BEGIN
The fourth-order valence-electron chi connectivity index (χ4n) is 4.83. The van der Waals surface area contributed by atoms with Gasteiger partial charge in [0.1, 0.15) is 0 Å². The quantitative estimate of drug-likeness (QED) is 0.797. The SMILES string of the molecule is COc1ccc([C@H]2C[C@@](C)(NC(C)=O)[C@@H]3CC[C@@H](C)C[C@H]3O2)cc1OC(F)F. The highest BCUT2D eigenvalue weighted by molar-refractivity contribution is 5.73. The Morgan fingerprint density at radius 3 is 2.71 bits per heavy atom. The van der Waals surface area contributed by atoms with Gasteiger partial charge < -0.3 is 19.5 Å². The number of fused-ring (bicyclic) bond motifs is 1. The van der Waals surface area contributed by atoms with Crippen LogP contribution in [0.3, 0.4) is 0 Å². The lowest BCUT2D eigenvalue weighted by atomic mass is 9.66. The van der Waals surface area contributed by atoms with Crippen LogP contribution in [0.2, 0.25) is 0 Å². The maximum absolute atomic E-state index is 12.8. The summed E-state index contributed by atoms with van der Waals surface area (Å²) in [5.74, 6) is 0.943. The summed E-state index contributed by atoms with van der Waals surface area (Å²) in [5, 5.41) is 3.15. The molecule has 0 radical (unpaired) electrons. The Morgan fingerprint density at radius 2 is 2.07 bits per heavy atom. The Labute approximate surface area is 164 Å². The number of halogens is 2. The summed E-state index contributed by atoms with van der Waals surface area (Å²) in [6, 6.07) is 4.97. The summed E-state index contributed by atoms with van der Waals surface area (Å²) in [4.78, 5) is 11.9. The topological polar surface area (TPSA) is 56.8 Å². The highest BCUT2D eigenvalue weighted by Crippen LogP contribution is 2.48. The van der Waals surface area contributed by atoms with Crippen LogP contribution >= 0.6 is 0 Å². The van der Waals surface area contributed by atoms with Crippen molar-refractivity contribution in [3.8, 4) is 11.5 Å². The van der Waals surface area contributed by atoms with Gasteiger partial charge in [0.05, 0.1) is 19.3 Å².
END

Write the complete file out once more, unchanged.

The fourth-order valence-electron chi connectivity index (χ4n) is 4.83. The van der Waals surface area contributed by atoms with Gasteiger partial charge in [0.1, 0.15) is 0 Å². The quantitative estimate of drug-likeness (QED) is 0.797. The SMILES string of the molecule is COc1ccc([C@H]2C[C@@](C)(NC(C)=O)[C@@H]3CC[C@@H](C)C[C@H]3O2)cc1OC(F)F. The highest BCUT2D eigenvalue weighted by molar-refractivity contribution is 5.73. The Morgan fingerprint density at radius 3 is 2.71 bits per heavy atom. The van der Waals surface area contributed by atoms with Gasteiger partial charge < -0.3 is 19.5 Å². The number of fused-ring (bicyclic) bond motifs is 1. The van der Waals surface area contributed by atoms with Crippen LogP contribution in [0.3, 0.4) is 0 Å². The lowest BCUT2D eigenvalue weighted by atomic mass is 9.66. The van der Waals surface area contributed by atoms with Crippen LogP contribution in [0.2, 0.25) is 0 Å². The maximum absolute atomic E-state index is 12.8. The summed E-state index contributed by atoms with van der Waals surface area (Å²) in [5.74, 6) is 0.943. The summed E-state index contributed by atoms with van der Waals surface area (Å²) in [5, 5.41) is 3.15. The molecule has 0 radical (unpaired) electrons. The Morgan fingerprint density at radius 2 is 2.07 bits per heavy atom. The Labute approximate surface area is 164 Å². The number of halogens is 2. The summed E-state index contributed by atoms with van der Waals surface area (Å²) in [6, 6.07) is 4.97. The summed E-state index contributed by atoms with van der Waals surface area (Å²) in [4.78, 5) is 11.9. The topological polar surface area (TPSA) is 56.8 Å². The highest BCUT2D eigenvalue weighted by Crippen LogP contribution is 2.48. The van der Waals surface area contributed by atoms with Crippen LogP contribution >= 0.6 is 0 Å². The van der Waals surface area contributed by atoms with Crippen molar-refractivity contribution in [3.8, 4) is 11.5 Å². The van der Waals surface area contributed by atoms with Gasteiger partial charge in [0.05, 0.1) is 19.3 Å².